The genius of Erskine seems to have been created at the very period which enabled it to shine forth in its brightest lustre. Had he lived in the generation either preceding or following his own, his eloquence would never have been called out, as it was by the extraordi. nary and perilous circumstances in which this country was placed at the latter end of the last century. All the great principles of human action and human government were called in question; and while, on the one hand, amongst the people, rash and ill-advised individuals were found, who pressed to their extremities those just theories of politics upon which the welfare of nations de pends; the government, on the other hand, terrified at the excesses to which such speculations had led in France, under circumstances totally different from any that existed in England, grew jealous even of those liberties and privileges which were guaranteed by the constitution. Societies and affiliated societies for procuring a reform in parliament increased in rapid progression, and language was occasionally employed, of the seditious tendency of which no doubt could be entertained. At length, the subject of these dangerous associations was brought before parliament, which granted extraordinary powers to government, by an act *, reciting that a treacherous and detestable conspiracy had been formed for subverting the existing laws and constitution, and for introducing the system of anarchy and confusion which had lately prevailed in France. The popular mind being thus, by the highest authority, suitably affected with apprehensions and terrors, the minister resolved to strike a blow which should place at his absolute mercy the blood of every man who had ventured to become a member of the obnoxious associations. The attorney-general was directed to proceed against several of the more conspicuous members of these societies for high treason, as having been guilty of a conspiracy to compass and imagine the death of the king. The first person brought to trial was Mr. Thomas Hardy, a re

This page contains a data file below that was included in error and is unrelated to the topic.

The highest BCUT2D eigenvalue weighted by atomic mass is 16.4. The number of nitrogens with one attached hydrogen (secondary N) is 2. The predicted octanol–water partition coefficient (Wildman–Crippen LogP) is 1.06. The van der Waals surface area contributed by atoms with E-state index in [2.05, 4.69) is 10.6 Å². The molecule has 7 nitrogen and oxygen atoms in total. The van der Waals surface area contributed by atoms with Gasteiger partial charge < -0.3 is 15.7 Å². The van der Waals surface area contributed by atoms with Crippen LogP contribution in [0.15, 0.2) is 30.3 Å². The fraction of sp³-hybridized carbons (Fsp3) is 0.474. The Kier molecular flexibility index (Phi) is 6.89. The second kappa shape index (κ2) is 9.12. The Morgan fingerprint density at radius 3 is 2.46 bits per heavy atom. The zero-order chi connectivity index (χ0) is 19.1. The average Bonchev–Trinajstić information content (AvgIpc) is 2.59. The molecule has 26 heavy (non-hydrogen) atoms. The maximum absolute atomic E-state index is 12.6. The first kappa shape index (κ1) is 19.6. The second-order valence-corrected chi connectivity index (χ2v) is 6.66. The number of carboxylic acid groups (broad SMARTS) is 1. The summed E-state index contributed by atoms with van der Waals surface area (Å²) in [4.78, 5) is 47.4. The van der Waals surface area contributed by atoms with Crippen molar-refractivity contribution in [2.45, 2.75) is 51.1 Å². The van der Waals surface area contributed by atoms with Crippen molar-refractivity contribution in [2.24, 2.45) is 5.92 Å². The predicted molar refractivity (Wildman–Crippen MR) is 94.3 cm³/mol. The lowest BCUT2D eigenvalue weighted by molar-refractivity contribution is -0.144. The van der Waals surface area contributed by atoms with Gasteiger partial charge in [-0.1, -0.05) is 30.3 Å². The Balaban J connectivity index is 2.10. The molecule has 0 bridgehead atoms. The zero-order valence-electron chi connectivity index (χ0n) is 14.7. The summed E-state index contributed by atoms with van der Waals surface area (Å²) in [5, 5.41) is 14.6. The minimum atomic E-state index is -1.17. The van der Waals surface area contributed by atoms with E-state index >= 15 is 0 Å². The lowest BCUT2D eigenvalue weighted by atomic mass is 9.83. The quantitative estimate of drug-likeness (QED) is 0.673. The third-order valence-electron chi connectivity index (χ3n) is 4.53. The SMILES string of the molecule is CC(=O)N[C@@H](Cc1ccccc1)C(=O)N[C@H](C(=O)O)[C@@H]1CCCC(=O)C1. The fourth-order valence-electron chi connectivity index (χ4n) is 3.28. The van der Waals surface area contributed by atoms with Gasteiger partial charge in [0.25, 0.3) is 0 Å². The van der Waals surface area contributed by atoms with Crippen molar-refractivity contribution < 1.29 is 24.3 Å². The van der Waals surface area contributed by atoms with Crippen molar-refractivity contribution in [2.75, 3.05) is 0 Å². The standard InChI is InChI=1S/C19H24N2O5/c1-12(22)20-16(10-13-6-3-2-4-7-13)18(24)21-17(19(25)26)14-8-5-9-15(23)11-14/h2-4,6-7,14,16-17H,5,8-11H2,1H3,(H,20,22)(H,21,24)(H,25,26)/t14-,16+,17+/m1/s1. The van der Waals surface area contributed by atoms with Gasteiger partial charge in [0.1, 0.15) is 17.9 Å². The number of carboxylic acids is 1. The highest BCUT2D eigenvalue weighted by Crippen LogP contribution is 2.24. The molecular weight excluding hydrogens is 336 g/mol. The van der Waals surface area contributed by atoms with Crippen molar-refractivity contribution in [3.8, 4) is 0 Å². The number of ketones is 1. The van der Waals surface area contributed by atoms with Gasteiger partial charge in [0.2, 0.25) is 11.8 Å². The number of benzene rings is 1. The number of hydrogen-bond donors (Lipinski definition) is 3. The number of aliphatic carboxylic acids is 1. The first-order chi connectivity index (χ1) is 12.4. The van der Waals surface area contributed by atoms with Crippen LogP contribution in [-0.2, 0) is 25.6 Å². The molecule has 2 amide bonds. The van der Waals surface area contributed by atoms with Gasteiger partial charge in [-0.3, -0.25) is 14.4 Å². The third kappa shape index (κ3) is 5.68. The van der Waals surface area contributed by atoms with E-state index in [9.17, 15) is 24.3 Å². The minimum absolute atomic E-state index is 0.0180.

* 34 G. 3. c. 54.